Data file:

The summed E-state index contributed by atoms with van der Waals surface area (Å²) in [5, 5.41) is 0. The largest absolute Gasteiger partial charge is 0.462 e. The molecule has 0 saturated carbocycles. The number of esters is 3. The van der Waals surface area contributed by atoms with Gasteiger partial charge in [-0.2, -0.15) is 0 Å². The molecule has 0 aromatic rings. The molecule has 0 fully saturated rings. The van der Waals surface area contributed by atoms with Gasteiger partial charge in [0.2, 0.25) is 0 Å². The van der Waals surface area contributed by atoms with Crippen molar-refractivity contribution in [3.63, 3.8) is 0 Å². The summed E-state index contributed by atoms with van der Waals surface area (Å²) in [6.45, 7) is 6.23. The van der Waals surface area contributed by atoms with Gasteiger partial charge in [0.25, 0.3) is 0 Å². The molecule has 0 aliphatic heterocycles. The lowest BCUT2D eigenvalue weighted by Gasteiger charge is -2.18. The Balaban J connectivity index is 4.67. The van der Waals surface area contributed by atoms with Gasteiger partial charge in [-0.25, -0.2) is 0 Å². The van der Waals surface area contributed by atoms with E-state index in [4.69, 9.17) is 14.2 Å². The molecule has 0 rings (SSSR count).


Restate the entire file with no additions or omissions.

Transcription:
The summed E-state index contributed by atoms with van der Waals surface area (Å²) in [5, 5.41) is 0. The largest absolute Gasteiger partial charge is 0.462 e. The molecule has 0 saturated carbocycles. The number of esters is 3. The van der Waals surface area contributed by atoms with Gasteiger partial charge in [-0.2, -0.15) is 0 Å². The molecule has 0 aromatic rings. The molecule has 0 fully saturated rings. The van der Waals surface area contributed by atoms with Gasteiger partial charge in [0.2, 0.25) is 0 Å². The van der Waals surface area contributed by atoms with Crippen molar-refractivity contribution in [3.63, 3.8) is 0 Å². The summed E-state index contributed by atoms with van der Waals surface area (Å²) in [6.45, 7) is 6.23. The van der Waals surface area contributed by atoms with Gasteiger partial charge in [0.25, 0.3) is 0 Å². The molecule has 0 aliphatic heterocycles. The lowest BCUT2D eigenvalue weighted by Gasteiger charge is -2.18. The Balaban J connectivity index is 4.67. The van der Waals surface area contributed by atoms with Gasteiger partial charge in [-0.25, -0.2) is 0 Å². The van der Waals surface area contributed by atoms with E-state index in [4.69, 9.17) is 14.2 Å². The molecule has 0 rings (SSSR count).